Ebola on the Rise
Terrifying disease mystifies, concerns scientists
by David Johnson
Symptoms begin with fever, exhaustion, stomach pains, and diarrhea. Within a week, the virus accelerates its relentless attack on the human body eventually liquefying all tissue except bone and skeletal muscle.
At least 156 people have died of Ebola Hemorrhagic Fever during an outbreak that began in Uganda in September 2000. Although AIDS has killed many more people, Ebola is often more feared because it strikes within days of exposure and is so deadly. There is no cure. One strain has a mortality rate of 90%.
Death of a Doctor
Ebola is spread through blood and other bodily fluids. Anyone in contact with an infected person is at risk, especially health care workers. A doctor, 12 nurses, an ambulance driver, and a hospital cleaner have all died during the Ugandan epidemic. Health workers must wear protective clothing, including rubber gloves and facemasks, when caring for Ebola patients. But when epidemics erupt supplies are often inadequate.
The deaths have put added strain on the country's already overtaxed health care system. Uganda has asked for additional international help, while medical workers want higher pay for treating Ebola patients.
A Devastating Disease
Ebola is a devastating disease. Symptoms begin with fever, exhaustion, stomach pains, and diarrhea, which have often led Ebola to be mistaken for other illnesses. However, within a week, the virus accelerates its relentless attack on the human body eventually liquefying all tissue except bone and skeletal muscle. As various organs shut down, blood sometimes drains from every orifice in the body.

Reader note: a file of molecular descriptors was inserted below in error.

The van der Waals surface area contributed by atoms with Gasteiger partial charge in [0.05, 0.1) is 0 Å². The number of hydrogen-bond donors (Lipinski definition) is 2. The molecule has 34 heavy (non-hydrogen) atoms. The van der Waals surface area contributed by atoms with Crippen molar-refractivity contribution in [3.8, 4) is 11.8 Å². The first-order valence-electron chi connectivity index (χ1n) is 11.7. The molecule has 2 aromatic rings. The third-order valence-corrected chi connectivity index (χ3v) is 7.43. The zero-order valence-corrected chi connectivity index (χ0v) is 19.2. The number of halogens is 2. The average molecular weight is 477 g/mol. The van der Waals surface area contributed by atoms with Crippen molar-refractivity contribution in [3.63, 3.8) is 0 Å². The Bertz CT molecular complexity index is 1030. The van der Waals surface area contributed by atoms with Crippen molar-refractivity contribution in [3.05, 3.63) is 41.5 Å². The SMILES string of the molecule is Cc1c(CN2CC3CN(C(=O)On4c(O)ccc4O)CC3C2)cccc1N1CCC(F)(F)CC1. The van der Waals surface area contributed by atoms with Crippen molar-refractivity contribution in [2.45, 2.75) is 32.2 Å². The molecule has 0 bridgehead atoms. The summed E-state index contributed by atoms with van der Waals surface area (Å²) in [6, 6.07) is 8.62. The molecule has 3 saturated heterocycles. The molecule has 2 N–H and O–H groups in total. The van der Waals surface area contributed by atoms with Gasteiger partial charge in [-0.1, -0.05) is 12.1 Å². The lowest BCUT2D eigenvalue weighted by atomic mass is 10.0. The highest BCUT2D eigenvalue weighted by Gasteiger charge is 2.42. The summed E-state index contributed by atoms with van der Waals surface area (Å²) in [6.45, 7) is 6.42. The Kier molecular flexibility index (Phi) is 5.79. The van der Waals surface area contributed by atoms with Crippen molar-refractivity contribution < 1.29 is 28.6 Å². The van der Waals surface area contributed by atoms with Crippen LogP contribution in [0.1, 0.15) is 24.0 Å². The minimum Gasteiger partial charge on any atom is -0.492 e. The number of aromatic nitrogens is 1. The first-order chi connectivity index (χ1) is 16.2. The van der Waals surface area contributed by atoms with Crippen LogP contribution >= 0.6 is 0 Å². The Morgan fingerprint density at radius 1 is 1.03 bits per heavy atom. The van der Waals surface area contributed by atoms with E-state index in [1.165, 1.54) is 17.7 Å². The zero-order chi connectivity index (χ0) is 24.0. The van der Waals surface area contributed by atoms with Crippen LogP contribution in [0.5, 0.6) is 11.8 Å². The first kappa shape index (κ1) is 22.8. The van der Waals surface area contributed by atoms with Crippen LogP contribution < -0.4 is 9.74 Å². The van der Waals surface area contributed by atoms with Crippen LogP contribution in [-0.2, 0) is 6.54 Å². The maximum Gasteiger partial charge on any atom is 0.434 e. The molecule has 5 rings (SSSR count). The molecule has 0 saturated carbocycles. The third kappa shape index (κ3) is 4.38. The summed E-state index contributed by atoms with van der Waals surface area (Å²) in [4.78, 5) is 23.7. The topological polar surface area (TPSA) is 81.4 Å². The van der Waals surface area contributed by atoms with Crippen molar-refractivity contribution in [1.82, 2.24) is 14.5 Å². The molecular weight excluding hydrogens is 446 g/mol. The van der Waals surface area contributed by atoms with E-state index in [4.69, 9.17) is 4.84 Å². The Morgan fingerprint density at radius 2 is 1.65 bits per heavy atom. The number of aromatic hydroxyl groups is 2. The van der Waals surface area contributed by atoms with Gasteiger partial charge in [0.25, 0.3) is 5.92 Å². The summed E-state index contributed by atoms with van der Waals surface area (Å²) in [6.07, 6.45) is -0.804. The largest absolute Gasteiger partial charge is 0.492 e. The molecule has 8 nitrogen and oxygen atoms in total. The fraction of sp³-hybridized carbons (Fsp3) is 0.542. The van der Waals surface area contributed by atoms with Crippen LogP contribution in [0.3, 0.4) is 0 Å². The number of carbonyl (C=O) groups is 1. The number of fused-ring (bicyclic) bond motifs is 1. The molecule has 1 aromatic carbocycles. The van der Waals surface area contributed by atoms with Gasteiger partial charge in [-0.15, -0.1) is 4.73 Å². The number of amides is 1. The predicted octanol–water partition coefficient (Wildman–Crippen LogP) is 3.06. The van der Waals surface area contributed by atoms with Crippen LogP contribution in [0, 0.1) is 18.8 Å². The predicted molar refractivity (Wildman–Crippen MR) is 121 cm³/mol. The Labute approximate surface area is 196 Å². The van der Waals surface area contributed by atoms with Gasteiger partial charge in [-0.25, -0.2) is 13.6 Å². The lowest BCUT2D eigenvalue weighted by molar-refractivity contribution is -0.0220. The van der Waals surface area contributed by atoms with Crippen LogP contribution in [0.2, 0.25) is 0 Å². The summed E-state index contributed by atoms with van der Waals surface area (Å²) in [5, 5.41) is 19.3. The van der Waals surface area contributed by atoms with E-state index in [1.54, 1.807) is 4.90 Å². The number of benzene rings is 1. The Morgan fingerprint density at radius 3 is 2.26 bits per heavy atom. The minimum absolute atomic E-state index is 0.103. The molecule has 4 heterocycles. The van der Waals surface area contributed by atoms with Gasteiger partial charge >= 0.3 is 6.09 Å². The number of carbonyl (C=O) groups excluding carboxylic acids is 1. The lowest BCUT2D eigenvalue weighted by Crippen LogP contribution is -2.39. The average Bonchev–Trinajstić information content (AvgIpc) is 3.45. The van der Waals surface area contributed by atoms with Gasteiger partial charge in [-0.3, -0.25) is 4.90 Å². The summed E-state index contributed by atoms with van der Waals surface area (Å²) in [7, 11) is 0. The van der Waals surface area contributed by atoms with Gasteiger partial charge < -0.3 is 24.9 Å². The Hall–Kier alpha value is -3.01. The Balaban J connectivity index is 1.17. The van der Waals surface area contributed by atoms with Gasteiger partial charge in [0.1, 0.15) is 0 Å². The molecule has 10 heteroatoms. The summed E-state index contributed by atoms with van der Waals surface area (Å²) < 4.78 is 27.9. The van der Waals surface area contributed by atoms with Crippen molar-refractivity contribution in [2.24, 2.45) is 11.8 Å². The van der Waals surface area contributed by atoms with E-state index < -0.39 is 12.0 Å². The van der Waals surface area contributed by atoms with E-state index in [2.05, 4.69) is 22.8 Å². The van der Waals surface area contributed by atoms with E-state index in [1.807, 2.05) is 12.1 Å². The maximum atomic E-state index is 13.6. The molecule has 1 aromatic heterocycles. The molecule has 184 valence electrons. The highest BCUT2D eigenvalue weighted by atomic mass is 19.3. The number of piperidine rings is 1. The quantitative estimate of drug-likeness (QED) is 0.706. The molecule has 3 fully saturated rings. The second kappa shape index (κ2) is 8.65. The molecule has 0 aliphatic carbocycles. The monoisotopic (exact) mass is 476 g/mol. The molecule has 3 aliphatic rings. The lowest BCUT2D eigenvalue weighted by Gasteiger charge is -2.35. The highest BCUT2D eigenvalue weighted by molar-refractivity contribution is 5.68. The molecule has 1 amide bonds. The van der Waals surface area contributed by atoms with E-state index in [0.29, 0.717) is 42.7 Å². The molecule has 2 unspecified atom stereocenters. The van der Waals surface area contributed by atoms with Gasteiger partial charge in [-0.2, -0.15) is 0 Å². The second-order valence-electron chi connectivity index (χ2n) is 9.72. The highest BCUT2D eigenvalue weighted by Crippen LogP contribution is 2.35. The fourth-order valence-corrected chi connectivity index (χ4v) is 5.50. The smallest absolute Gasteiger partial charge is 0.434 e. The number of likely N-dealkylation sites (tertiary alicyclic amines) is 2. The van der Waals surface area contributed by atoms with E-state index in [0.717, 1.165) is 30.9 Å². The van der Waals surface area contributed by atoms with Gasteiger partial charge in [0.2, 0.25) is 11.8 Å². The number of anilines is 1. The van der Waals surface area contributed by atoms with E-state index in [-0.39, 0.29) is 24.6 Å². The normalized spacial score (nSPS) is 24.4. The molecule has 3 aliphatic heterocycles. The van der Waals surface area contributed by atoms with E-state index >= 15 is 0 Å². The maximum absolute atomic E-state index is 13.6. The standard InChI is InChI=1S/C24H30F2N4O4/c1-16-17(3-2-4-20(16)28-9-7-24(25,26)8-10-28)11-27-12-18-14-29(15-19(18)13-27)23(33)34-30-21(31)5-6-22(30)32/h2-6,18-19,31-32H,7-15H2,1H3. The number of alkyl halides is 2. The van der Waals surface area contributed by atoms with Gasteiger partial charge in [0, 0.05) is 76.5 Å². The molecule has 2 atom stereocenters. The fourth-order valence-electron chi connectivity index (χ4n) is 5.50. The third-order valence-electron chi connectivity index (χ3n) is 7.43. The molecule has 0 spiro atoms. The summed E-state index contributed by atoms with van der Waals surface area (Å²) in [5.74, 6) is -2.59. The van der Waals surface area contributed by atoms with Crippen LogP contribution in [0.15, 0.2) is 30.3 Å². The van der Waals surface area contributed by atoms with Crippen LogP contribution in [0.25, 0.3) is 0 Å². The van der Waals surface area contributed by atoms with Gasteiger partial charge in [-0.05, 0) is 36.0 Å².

Since it was first reported in 1976, along the Ebola River in Zaire (now the Democratic Republic of the Congo), there have been several outbreaks in various Central African countries. These outbreaks have been several years apart and occurred in different locations. After a sudden onslaught of deaths, the outbreaks end, leaving scientists baffled.
International medical sleuths have been scouring the tropical rain forest in search of the plant or animal that is Ebola's home. They also want to know why it suddenly surfaces among people. Hundreds of species of animal and plant have been tested. Leading suspects are rats, host to other hemorrhagic viruses, and bats, which do not get sick when injected with Ebola. Ebola can be fatal to monkeys and primates. People have contacted Ebola after eating improperly cooked monkey meat.
Health Officials' Nightmare
Public health officials worry that a local outbreak could turn into an international epidemic if an infected person flies to another part of the world. The chance that this could happen was illustrated in January 2000. A woman flew home to Germany after contracting dreaded Lassa Fever in West Africa. A health scare erupted after the airline warned everyone who had been on that flight about possible exposure. Although no other cases were reported, the woman died.
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